Let’s first find a threshold that separates this variant from the others.
We choose to find the threshold at the point where the relative error rate considering both *Versicolor* and *Setosa* variants is the same as for the *Virginica* one.

```
>>> import bob.measure
>>> negatives = numpy.vstack([output['setosa'], output['versicolor']])[:,0]
>>> positives = output['virginica'][:,0]
>>> threshold= bob.measure.eer_threshold(negatives, positives)
```

With the threshold at hand, we can estimate the number of correctly classified *negatives* (or true-rejections) and *positives* (or true-accepts).
Let’s translate that: plants from the *Versicolor* and *Setosa* variants that have the first LDA component smaller than the threshold (so called *negatives* at this point) and plants from the *Virginica* variant that have the first LDA component greater than the threshold defined (the *positives*).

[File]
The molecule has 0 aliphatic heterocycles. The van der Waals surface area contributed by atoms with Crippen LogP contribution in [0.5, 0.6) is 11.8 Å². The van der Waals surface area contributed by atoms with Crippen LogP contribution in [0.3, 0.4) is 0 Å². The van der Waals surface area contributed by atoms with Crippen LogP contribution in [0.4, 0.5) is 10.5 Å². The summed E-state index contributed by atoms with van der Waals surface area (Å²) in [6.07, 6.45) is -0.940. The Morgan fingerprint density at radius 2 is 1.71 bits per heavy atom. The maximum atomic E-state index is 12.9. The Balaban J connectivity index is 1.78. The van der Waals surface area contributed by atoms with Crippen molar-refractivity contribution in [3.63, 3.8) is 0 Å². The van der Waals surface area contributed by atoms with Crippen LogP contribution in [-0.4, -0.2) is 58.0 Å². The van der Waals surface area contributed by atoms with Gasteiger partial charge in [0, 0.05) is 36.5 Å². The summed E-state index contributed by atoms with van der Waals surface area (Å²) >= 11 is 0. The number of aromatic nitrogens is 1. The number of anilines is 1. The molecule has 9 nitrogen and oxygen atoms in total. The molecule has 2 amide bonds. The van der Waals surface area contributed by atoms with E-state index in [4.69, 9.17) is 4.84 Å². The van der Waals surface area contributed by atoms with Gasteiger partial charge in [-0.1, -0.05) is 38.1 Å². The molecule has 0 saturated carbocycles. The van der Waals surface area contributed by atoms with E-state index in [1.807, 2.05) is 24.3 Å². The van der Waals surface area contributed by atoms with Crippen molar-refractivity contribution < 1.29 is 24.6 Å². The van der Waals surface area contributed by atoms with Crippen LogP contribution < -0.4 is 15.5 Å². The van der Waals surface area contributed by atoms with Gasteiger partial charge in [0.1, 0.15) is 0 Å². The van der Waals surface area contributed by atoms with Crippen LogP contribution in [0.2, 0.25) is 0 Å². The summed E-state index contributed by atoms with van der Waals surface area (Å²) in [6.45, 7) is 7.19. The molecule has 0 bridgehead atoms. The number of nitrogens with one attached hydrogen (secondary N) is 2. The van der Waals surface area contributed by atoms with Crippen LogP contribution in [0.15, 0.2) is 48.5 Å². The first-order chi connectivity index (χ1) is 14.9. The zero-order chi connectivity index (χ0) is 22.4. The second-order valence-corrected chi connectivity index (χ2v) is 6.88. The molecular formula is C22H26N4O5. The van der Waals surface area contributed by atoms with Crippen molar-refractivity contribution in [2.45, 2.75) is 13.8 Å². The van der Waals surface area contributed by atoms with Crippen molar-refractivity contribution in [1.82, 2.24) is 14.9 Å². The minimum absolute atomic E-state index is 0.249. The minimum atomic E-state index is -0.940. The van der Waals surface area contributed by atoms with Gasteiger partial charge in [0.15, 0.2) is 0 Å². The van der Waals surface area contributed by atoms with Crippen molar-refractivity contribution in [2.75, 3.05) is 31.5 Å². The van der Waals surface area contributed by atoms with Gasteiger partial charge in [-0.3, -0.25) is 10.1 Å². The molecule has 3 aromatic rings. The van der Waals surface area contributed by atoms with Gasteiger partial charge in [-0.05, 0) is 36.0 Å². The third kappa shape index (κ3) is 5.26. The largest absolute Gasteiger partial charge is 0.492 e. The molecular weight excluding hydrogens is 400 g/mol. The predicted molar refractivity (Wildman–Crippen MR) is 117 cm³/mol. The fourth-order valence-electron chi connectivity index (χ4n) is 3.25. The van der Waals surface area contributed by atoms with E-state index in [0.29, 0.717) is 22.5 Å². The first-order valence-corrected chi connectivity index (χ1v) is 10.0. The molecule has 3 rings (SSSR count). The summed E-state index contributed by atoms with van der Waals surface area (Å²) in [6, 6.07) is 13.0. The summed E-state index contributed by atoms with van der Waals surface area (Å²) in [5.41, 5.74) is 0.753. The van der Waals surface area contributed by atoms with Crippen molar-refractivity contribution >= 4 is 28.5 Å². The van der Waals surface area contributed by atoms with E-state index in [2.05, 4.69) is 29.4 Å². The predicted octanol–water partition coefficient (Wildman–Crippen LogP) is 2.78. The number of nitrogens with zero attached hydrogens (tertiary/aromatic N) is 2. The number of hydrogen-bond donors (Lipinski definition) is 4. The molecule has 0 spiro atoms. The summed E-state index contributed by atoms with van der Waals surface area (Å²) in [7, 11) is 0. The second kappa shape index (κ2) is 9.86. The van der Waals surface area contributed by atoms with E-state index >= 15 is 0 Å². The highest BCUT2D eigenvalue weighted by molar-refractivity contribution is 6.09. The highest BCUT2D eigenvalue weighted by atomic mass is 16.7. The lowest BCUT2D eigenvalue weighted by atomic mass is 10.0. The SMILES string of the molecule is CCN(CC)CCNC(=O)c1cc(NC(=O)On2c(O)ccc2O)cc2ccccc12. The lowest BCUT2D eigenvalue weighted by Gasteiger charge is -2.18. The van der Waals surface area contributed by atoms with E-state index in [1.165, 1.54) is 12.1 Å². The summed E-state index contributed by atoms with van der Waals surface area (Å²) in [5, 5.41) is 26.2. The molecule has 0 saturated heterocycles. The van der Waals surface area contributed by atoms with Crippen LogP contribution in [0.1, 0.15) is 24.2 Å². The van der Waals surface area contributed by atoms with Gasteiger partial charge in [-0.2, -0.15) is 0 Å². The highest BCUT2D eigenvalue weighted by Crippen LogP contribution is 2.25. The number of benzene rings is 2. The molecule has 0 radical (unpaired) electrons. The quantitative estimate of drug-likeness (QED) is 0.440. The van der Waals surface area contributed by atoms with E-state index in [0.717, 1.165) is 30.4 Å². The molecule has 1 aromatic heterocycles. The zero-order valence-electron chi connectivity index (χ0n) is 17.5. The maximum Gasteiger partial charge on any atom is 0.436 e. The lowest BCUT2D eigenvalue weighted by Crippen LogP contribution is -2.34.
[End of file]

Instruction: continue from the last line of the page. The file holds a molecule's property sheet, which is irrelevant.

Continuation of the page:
To calculate the rates, we just use bob.measure again:

```
>>> true_rejects = bob.measure.correctly_classified_negatives(negatives, threshold)
>>> true_accepts = bob.measure.correctly_classified_positives(positives, threshold)
```

From that you can calculate, for example, the number of misses at the defined `threshold`

:

```
>>> sum(true_rejects)
98
>>> sum(true_accepts)
49
```

You can also plot an ROC curve. Here is the full code that will lead you to the following plot:

```
#!/usr/bin/env python
# Andre Anjos <andre.anjos@idiap.ch>
# Sat 24 Mar 2012 18:51:21 CET
"""Computes an ROC curve for the Iris Flower Recognition using Linear Discriminant Analysis and Bob.
"""
import bob.db.iris
import bob.learn.linear
import bob.measure
import numpy
from matplotlib import pyplot
# Training is a 3-step thing
data = bob.db.iris.data()
trainer = bob.learn.linear.FisherLDATrainer()
machine, eigen_values = trainer.train(data.values())
# A simple way to forward the data
output = {}
for key in data.keys(): output[key] = machine(data[key])
# Performance
negatives = numpy.vstack([output['setosa'], output['versicolor']])[:,0]
positives = output['virginica'][:,0]
# Plot ROC curve
bob.measure.plot.roc(negatives, positives)
pyplot.xlabel("False Virginica Acceptance (%)")
pyplot.ylabel("False Virginica Rejection (%)")
pyplot.title("ROC Curve for Virginica Classification")
pyplot.grid()
pyplot.axis([0, 5, 0, 15]) #xmin, xmax, ymin, ymax
```

(Source code, png, hires.png, pdf)